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Breather System Flow Testing, Results, & Video

DK Custom Products
Breather System Air Volume Test

When we embarked on designing our 4 Stage Catch-Can for External Breather Systems (EBS), we decided that the first order of business was to get accurate data on How Much Air passed through the stock Harley Breather Bolts, so we could design the best possible Catch-Can.

We wanted to know how much was passed at idle, under a load, at cruising speeds and on throttle let-off.

We also wanted to know the differences between a variety of HD engines, along with engines that had been hopped up with cams and or higher compression pistons/heads.

We searched around a bit and could find no one who had done such a study. So we decided to do one ourselves. We looked at a variety of different ways to measure the volume of air exiting the breather bolts.

In the end we decided to use a tried and true method-capturing the air, then seeing how much water volume was displaced in a fixed period of time.

Taking the liquid ounce displacement we were easily able to convert that to Cubic Feet Per Minute (CFM)

How many US fluid ounces in 1 cubic foot? 957.50649350649 fluid oz. = 1 Cubic Foot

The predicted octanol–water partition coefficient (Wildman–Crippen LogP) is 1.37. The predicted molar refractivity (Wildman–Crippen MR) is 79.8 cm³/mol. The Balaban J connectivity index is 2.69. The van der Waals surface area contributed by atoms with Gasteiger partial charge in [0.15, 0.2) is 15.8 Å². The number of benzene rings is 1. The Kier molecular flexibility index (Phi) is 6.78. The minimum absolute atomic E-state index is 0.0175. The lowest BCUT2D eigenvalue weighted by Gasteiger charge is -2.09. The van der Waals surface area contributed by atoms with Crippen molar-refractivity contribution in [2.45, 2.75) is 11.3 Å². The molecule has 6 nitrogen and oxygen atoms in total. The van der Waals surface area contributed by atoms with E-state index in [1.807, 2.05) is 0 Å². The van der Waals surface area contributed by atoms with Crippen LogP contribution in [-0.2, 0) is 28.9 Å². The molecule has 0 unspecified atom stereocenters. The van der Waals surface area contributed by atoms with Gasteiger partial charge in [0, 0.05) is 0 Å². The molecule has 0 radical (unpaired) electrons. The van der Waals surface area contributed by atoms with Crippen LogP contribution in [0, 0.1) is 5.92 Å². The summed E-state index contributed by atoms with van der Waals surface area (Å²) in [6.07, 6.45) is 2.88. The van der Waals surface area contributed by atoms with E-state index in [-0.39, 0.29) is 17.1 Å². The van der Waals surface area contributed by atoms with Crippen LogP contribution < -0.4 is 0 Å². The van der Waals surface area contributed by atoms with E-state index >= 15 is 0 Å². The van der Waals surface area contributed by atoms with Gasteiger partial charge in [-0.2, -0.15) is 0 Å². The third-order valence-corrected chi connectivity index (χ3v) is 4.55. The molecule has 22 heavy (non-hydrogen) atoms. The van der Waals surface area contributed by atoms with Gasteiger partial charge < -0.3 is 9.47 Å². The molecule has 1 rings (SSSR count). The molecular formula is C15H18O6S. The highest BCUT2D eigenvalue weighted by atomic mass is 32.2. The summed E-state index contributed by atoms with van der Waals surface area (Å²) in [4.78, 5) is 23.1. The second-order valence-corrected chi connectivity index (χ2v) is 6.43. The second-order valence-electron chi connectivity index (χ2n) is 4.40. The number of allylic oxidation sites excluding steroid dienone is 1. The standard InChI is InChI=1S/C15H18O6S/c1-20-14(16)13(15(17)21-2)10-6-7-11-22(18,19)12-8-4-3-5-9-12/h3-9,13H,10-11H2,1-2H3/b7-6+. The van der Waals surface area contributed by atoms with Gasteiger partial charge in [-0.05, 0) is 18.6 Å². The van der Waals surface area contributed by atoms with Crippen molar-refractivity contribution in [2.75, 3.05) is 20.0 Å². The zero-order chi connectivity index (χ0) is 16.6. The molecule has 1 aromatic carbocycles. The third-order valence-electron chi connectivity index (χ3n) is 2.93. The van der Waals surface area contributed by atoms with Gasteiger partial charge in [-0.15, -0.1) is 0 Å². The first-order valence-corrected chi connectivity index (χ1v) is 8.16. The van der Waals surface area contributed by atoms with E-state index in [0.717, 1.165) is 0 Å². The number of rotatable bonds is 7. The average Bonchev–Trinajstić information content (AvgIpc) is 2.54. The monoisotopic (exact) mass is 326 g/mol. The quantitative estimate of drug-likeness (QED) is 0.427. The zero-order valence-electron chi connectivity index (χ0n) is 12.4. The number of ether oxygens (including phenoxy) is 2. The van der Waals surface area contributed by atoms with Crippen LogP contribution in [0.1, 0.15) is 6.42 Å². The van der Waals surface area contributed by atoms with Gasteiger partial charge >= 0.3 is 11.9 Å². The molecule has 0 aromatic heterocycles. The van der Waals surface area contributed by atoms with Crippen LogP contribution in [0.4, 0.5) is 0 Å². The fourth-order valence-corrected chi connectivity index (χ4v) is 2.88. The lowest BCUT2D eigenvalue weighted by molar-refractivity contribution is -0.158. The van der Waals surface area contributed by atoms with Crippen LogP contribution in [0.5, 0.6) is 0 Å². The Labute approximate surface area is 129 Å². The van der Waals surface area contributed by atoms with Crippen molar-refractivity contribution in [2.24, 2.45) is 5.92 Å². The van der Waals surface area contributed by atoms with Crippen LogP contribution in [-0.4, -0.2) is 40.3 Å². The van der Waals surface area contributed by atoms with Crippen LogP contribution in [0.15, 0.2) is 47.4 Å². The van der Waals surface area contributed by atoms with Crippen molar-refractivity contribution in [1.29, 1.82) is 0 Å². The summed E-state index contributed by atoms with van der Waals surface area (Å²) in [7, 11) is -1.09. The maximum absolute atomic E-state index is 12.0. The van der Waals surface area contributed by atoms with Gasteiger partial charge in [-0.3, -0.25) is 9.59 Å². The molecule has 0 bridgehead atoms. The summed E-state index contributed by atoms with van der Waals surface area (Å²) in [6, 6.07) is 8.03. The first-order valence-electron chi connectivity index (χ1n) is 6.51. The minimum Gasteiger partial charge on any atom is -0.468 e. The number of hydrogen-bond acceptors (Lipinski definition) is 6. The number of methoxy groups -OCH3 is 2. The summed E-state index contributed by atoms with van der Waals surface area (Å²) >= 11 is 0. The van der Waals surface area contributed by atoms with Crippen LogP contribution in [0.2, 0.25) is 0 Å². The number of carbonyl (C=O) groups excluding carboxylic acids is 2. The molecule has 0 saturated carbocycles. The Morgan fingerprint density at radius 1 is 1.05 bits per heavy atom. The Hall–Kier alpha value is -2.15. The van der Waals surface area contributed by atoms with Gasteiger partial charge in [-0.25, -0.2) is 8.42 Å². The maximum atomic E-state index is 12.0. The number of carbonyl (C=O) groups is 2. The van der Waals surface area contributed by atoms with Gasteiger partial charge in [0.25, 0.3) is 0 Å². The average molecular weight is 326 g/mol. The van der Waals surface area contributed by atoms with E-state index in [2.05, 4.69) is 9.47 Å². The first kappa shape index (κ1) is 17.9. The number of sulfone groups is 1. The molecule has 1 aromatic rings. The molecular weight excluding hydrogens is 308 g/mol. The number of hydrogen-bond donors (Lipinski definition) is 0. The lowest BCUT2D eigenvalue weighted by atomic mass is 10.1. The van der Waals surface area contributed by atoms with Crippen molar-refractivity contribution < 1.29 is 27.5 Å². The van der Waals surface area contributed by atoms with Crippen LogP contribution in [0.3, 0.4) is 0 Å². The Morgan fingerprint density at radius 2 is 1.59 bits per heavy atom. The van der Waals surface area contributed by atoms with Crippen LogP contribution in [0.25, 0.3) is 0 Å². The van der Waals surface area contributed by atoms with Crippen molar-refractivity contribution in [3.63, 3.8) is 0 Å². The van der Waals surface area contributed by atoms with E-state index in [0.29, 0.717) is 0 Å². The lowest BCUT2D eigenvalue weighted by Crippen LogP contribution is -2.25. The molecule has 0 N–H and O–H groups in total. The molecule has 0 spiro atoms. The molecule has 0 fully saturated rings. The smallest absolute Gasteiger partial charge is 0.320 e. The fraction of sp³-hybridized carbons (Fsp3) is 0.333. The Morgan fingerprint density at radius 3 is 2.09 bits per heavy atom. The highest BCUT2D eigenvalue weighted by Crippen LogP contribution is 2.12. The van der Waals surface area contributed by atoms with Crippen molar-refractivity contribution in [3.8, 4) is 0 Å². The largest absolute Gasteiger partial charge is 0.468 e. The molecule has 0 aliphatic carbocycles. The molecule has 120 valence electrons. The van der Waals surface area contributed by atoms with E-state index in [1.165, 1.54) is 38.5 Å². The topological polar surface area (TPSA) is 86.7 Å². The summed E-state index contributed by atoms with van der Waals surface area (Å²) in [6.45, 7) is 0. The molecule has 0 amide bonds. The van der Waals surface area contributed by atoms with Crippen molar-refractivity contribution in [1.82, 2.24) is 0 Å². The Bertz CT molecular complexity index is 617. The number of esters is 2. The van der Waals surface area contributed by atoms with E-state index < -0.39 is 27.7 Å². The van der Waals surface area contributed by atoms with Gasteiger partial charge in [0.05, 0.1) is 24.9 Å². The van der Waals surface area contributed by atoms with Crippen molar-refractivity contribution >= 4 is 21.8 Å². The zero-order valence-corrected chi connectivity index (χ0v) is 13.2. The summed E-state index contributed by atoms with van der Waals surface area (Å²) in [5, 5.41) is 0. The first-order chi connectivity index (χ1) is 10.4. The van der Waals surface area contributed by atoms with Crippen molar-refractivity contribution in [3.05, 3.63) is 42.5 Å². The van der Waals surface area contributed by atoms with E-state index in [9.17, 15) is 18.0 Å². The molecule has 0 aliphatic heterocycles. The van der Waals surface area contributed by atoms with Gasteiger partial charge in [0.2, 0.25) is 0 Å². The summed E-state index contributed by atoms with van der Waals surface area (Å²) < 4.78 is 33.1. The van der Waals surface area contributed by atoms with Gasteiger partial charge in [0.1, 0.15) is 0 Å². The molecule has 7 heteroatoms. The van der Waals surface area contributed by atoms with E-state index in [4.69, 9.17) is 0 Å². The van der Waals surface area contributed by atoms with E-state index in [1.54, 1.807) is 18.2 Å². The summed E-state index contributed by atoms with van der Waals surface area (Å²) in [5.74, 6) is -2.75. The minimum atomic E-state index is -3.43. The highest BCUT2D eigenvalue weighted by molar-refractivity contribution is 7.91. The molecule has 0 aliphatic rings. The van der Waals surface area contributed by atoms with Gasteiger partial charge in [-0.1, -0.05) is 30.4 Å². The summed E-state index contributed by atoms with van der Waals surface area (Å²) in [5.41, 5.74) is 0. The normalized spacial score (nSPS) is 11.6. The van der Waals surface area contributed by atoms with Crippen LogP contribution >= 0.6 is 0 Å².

What we discovered was surprising, and a bit counter-intuitive!

Sportsters move the Least amount of air through the breathers.*

Twin Cams move the Most amount of air through the breathers, with little difference between air cooled and Twin Cooled.

Milwaukee-Eights move More air than the Sportsters, but little more than half as much as the Twin Cams through the breathers.

Even more surprising is the least amount of air is moved on all bikes while at cruising RPM. An informal survey shows that most people thought the most amount of air moves through the breathers at higher RPM, when, in fact, the most is at idle and zero throttle decel.

The opposite is what we discovered. The most amount of air is moved through the breathers at an idle, during hard acceleration and during deceleration. A visual of this can be seen in the Video below. The actual numbers are in the charts below.

* The only way to get a significant amount of air to move through the Sportsters was to get the RPM up around redline...and that crankcase pressure was probably because the valves were beginning to float.